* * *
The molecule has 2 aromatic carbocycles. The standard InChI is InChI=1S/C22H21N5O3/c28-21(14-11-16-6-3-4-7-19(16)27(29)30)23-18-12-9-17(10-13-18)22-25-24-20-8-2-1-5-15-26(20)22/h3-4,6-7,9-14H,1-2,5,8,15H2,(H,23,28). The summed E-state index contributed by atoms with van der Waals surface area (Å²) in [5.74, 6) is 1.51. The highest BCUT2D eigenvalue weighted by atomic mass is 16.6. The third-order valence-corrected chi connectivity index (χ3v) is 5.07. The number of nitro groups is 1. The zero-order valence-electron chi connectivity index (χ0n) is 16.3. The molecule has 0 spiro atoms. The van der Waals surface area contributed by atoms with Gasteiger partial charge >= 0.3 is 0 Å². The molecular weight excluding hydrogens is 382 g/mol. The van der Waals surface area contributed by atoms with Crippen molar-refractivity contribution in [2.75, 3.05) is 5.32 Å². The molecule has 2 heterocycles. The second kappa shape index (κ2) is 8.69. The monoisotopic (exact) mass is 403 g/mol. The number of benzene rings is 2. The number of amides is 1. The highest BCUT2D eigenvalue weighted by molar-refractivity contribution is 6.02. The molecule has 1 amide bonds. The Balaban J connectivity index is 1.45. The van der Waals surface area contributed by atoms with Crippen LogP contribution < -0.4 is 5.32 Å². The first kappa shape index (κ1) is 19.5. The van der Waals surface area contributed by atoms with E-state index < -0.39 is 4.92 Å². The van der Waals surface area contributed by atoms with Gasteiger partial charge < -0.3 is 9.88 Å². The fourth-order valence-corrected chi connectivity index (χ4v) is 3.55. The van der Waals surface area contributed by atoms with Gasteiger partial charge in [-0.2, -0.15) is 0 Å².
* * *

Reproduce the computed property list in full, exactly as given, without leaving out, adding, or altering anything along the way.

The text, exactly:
The molecule has 2 aromatic carbocycles. The standard InChI is InChI=1S/C22H21N5O3/c28-21(14-11-16-6-3-4-7-19(16)27(29)30)23-18-12-9-17(10-13-18)22-25-24-20-8-2-1-5-15-26(20)22/h3-4,6-7,9-14H,1-2,5,8,15H2,(H,23,28). The summed E-state index contributed by atoms with van der Waals surface area (Å²) in [5.74, 6) is 1.51. The highest BCUT2D eigenvalue weighted by atomic mass is 16.6. The third-order valence-corrected chi connectivity index (χ3v) is 5.07. The number of nitro groups is 1. The zero-order valence-electron chi connectivity index (χ0n) is 16.3. The molecule has 0 spiro atoms. The van der Waals surface area contributed by atoms with Gasteiger partial charge >= 0.3 is 0 Å². The molecular weight excluding hydrogens is 382 g/mol. The van der Waals surface area contributed by atoms with Crippen molar-refractivity contribution in [2.75, 3.05) is 5.32 Å². The molecule has 2 heterocycles. The second kappa shape index (κ2) is 8.69. The monoisotopic (exact) mass is 403 g/mol. The number of benzene rings is 2. The number of amides is 1. The highest BCUT2D eigenvalue weighted by molar-refractivity contribution is 6.02. The molecule has 1 amide bonds. The Balaban J connectivity index is 1.45. The van der Waals surface area contributed by atoms with Crippen LogP contribution < -0.4 is 5.32 Å². The first kappa shape index (κ1) is 19.5. The van der Waals surface area contributed by atoms with E-state index < -0.39 is 4.92 Å². The van der Waals surface area contributed by atoms with Gasteiger partial charge < -0.3 is 9.88 Å². The fourth-order valence-corrected chi connectivity index (χ4v) is 3.55. The van der Waals surface area contributed by atoms with Gasteiger partial charge in [-0.2, -0.15) is 0 Å².